Purple stained feet are part of the fun at the Galena Cellars.
The third annual Harvest and Arts Fest is set for Sept. 29 and 30 from noon to 6 p.m. at the picturesque Galena vineyard and a litany of events are set to appeal to everyone from wine enthusiast to someone looking for a quaint weekend getaway.
While harvest is long over since the drought brought fruit in earlier than usual, Galena Cellars will celebrate the hours spent toiling in the vineyard with a two-day extravaganza.
Revelers will stomp grapes, paint pumpkins and take horse-drawn hay rides through the sleepy hamlet in northwest Illinois. Music will pour from the barrel room, wine tastings will take place in the cozy tasting room and Three Headed Monster will provide a sampling of barbecue sandwiches.
“It will be a lot of fun at the vineyard,” Galena Cellars spokeswoman Janelle Keeffer said. “It’s such a beautiful location to celebrate the harvest and the fall season at the vineyard.”
Because of the rolling hills, babbling brooks and old-fashioned shops that dot the main thoroughfare, Galena has long been an epicenter for inspired artists to create dramatic pieces. At the Fall Harvest and Arts Festival, patrons will witness art being created, have the opportunity to chat with artists and purchase pieces.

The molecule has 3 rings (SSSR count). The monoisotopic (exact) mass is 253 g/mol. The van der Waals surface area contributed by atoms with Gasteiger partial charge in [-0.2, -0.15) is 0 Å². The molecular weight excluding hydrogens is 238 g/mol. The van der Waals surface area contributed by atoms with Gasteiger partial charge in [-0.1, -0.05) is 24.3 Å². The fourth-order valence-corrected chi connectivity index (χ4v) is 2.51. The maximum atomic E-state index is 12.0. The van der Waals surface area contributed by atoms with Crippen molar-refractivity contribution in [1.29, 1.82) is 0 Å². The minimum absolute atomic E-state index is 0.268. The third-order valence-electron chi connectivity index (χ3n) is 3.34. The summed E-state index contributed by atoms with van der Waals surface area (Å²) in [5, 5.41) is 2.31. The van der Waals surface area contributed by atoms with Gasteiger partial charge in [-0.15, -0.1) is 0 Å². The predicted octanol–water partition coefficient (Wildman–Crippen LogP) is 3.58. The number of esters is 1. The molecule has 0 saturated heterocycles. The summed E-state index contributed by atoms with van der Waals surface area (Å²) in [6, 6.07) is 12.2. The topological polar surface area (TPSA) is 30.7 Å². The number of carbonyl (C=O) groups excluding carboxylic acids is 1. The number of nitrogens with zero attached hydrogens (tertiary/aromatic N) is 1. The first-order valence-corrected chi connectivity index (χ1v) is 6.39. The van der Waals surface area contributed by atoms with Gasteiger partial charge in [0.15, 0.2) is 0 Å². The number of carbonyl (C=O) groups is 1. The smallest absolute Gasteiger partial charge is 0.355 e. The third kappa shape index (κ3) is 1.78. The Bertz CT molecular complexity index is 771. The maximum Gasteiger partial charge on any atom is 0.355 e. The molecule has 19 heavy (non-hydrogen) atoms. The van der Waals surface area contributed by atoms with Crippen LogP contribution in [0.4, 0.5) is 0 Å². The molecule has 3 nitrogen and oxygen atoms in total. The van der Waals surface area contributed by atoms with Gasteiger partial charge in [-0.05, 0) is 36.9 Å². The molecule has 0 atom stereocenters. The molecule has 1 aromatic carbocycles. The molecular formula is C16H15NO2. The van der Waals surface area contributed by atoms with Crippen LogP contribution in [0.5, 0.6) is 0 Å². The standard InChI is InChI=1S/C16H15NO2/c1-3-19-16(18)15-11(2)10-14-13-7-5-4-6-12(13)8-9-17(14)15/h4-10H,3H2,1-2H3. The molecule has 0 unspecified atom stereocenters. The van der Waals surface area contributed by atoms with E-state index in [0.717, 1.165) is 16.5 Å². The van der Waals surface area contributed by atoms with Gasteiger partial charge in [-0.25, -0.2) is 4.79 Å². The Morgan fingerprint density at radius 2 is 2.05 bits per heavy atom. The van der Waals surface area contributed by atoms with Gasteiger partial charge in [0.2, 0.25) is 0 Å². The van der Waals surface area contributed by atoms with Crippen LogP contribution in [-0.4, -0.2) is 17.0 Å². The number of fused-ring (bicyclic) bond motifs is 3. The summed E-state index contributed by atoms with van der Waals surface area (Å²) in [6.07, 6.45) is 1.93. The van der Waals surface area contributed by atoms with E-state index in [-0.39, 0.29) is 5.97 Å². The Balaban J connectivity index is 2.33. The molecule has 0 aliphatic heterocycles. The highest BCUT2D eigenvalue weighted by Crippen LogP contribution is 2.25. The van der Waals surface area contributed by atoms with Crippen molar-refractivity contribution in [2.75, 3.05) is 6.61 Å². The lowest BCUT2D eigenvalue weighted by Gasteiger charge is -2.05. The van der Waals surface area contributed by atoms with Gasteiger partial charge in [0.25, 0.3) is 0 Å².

“It’s a great partnership with the Galena Cultural Arts Alliance,” Keeffer said. “There will be artists giving demonstrations and selling products. To walk through the vineyard and view art, art being created, meet artists and have live music playing in the barrel room makes for quite an afternoon.”
Where to go
• Oktoberfest Grape Stomp and Pig Roast, Lynfred Winery, 15 S. Roselle Road, Roselle, 3 to 9 p.m. Oct. 6 and noon to 7 p.m. Oct. 7
Lynfred’s fall celebration is more than two decades old and hit every cylinder to mark the changing of the seasons at the Roselle winery. There’s a $3 entry fee for adults and tickets for food and drink need to be purchased on site. A late harvest Riesling and roast pig is a succulent combination to enjoy amidst the music from a live band and boisterous cheers from a grape stomp.
Late harvest grapes have an extended hang time and naturally dehydrate.
When Botrytis cinerea, a naturally forming mold, begins to grow, grapes can lose all of their water content. Wine made from this fruit is typically sweeter than grapes pulled at regular harvest time.
• James Nokes writes a bi-weekly wine column for the Daily Chronicle. He’s been tasting, touring and collecting in the wine world for several years. Contact him at firstname.lastname@example.org.